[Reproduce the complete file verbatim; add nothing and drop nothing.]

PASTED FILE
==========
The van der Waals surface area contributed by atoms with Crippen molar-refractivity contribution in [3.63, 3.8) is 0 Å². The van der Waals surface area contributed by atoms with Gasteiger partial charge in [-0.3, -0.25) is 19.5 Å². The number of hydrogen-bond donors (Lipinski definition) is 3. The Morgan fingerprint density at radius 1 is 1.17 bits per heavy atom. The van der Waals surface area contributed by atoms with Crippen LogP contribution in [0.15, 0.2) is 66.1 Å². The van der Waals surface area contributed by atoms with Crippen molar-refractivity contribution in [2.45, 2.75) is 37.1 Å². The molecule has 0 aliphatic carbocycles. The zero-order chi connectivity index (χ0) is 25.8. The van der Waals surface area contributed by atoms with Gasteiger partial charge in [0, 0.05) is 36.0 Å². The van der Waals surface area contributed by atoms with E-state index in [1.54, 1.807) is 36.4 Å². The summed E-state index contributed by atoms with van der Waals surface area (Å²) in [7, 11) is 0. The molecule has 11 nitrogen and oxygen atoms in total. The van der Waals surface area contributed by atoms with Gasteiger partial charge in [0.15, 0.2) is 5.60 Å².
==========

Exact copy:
The van der Waals surface area contributed by atoms with Crippen molar-refractivity contribution in [3.63, 3.8) is 0 Å². The van der Waals surface area contributed by atoms with Gasteiger partial charge in [-0.3, -0.25) is 19.5 Å². The number of hydrogen-bond donors (Lipinski definition) is 3. The Morgan fingerprint density at radius 1 is 1.17 bits per heavy atom. The van der Waals surface area contributed by atoms with Crippen LogP contribution in [0.15, 0.2) is 66.1 Å². The van der Waals surface area contributed by atoms with Crippen molar-refractivity contribution in [2.45, 2.75) is 37.1 Å². The molecule has 0 aliphatic carbocycles. The zero-order chi connectivity index (χ0) is 25.8. The van der Waals surface area contributed by atoms with Gasteiger partial charge in [0, 0.05) is 36.0 Å². The van der Waals surface area contributed by atoms with E-state index in [1.54, 1.807) is 36.4 Å². The summed E-state index contributed by atoms with van der Waals surface area (Å²) in [7, 11) is 0. The molecule has 11 nitrogen and oxygen atoms in total. The van der Waals surface area contributed by atoms with Gasteiger partial charge in [0.15, 0.2) is 5.60 Å².